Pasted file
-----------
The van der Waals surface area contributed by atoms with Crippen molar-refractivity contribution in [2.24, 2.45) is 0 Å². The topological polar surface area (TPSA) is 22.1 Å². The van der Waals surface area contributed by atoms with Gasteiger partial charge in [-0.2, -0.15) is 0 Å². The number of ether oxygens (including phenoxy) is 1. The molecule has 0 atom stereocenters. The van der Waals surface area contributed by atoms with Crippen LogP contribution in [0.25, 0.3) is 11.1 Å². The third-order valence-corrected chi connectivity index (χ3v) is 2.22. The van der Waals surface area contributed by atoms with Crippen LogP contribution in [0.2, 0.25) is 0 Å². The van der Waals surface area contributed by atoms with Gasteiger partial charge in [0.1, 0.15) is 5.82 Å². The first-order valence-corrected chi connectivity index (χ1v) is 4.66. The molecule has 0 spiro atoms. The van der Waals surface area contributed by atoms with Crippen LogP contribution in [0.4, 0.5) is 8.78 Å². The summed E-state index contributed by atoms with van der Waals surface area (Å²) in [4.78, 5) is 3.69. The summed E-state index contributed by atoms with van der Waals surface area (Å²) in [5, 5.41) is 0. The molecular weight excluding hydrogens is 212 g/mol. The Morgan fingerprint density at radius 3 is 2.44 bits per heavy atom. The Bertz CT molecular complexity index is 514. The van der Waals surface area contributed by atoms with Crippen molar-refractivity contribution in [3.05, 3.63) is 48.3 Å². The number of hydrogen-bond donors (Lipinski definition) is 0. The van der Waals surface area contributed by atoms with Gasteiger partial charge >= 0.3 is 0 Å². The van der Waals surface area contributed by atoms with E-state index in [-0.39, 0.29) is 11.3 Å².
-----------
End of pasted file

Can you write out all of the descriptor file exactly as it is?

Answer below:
The van der Waals surface area contributed by atoms with Crippen molar-refractivity contribution in [2.24, 2.45) is 0 Å². The topological polar surface area (TPSA) is 22.1 Å². The van der Waals surface area contributed by atoms with Gasteiger partial charge in [-0.2, -0.15) is 0 Å². The number of ether oxygens (including phenoxy) is 1. The molecule has 0 atom stereocenters. The van der Waals surface area contributed by atoms with Crippen LogP contribution in [0.25, 0.3) is 11.1 Å². The third-order valence-corrected chi connectivity index (χ3v) is 2.22. The van der Waals surface area contributed by atoms with Crippen LogP contribution in [0.2, 0.25) is 0 Å². The van der Waals surface area contributed by atoms with Gasteiger partial charge in [0.1, 0.15) is 5.82 Å². The first-order valence-corrected chi connectivity index (χ1v) is 4.66. The molecule has 0 spiro atoms. The van der Waals surface area contributed by atoms with Crippen LogP contribution in [0.4, 0.5) is 8.78 Å². The summed E-state index contributed by atoms with van der Waals surface area (Å²) in [4.78, 5) is 3.69. The summed E-state index contributed by atoms with van der Waals surface area (Å²) in [5, 5.41) is 0. The molecular weight excluding hydrogens is 212 g/mol. The Morgan fingerprint density at radius 3 is 2.44 bits per heavy atom. The Bertz CT molecular complexity index is 514. The van der Waals surface area contributed by atoms with Crippen molar-refractivity contribution in [3.05, 3.63) is 48.3 Å². The number of hydrogen-bond donors (Lipinski definition) is 0. The van der Waals surface area contributed by atoms with Gasteiger partial charge >= 0.3 is 0 Å². The van der Waals surface area contributed by atoms with E-state index in [-0.39, 0.29) is 11.3 Å².